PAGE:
I just completed my third week as a neuropsychopharmacology research fellow at the University of Texas Health Science Center in San Antonio.

Neuropsychopharmacology is a really long and scary word. It makes me sound way more intelligent than I am, but in these past three weeks I have learned more about science than all other science smashed together. I have that hot-stomach-burning feeling all day every day.

On my first day I was so nervous. Like, couldn’t sleep the night before nervous. I called my mom asking for fashion advice. which I never do, and we ended up fighting about what I should wear, which is why I never ask for her advice.

Stephanie, who is in charge of all of us Summer Undergraduate Research Fellows, is quite a character. She was wearing lime green from head to toe on the day of our orientation. She said she tried to keep her outfit ‘normal’ so she didn’t scare us on the first day. It didn’t work. But her personality put us all at ease. She was quick to joke about us and herself, and even quicker to laugh at herself. Most mornings I stop by her office because it’s on the way to my mentors and she is always wearing some crazy outfit. I’ve read about people like her in books, but I’ve never had daily interaction with someone who dresses so strangely. I like it.

We had lunch with our mentors. I knew I liked mine right away. His name is Daniel Lodge and the first thing out of his mouth was, “Are you going to introduce us, Stephanie, or do we have to fucking do it ourselves?” It was totally a joke because Stephanie didn’t know all of the mentor’s names so she got flustered. It’s definitely his style to joke around with everyone and that makes for a really great work environment. Did I mention Lodge has an Australian accent? Listening to his instructions is pretty easy on the ears.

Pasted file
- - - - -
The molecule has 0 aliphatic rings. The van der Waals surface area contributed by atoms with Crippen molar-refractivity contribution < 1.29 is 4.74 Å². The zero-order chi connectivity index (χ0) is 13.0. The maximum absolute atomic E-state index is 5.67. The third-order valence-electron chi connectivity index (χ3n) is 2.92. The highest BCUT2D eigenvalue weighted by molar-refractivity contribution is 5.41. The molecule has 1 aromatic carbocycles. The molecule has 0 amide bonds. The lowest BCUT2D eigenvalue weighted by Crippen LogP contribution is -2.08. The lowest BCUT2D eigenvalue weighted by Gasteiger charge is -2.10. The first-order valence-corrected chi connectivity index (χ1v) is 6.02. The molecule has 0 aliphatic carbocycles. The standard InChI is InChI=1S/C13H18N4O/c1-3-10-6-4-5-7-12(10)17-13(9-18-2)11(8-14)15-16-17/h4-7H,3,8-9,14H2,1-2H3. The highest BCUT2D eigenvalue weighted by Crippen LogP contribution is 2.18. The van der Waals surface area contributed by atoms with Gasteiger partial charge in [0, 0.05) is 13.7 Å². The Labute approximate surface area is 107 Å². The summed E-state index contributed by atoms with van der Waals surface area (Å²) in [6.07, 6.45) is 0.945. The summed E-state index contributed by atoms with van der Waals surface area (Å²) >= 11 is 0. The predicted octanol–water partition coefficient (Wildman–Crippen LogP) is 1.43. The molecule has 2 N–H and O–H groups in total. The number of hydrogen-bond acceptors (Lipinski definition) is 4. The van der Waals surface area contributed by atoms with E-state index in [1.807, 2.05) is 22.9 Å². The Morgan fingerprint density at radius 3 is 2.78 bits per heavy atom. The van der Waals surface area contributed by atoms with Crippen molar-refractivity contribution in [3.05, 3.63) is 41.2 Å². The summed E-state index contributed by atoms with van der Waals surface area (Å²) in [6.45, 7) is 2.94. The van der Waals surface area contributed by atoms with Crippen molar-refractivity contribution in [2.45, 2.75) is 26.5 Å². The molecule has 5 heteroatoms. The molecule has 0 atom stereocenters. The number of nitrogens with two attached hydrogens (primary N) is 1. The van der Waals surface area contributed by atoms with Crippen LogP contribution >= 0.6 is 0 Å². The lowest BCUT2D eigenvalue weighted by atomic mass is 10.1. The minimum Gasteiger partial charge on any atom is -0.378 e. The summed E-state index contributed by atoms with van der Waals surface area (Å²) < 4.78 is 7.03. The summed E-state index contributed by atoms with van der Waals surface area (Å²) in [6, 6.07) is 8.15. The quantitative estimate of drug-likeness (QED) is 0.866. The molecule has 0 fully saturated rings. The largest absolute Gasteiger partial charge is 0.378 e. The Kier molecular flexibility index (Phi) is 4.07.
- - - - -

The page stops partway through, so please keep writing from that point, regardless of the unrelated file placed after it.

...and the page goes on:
Of course we talked about science. But when he asked me what else I do with my time, I told him I was in a sorority. He asked if I had starred in any American Pie movies. informed him that those girls aren’t even in sororities, then I corrected some of his stereotypical views about sororities. We talked about Australia and my brief visit there. I asked him if he could throw a boomerang and he said of course, we grow up throwing them about, but they are quite scary when the big ones come back at your face really quickly. I replied with “that’s what she said” and I think that’s when Lodge started to like me.

Then I met Jennifer. Jennifer is amazing. She is thirty but looks like she is twenty. She is so easy to talk to and acts like she is genuinely interested in what I have to say. We have great conversations and now we are Facebook friends. For the first week I basically followed her around all day but now that I’m doing stuff on my own I don’t get to see her as much it’s sad. The other two postdocs, Angie and Stephanie, are really nice and funny too, but they are older than Jennifer and they have kids so it’s a little different talking to them. I think they see me as closer to their child than their peer, which I am, but I like that Jennifer really treats me as an equal.

As for the research part of it, I’m doing tons of stuff. I do molecular work like Western blots and immunohistochemistry. I do behavior stuff like AST, EPM, and latent inhibition. I also did neurosurgeries to implant electrodes into rat brains and then I will use electrophysiology to record signals of dopamine between the medial prefrontal cortex and the ventral hippocampus. Everything that we do works towards our goal of curing schizophrenia, hopefully with stem cells. Lodge is about to start a clinical trial with humans to see if his stem cell therapy will work and it’s really freaking cool stuff.

I couldn’t be more in love with the work I’m doing or the place I’m doing it in.

western blots // first solo gels 




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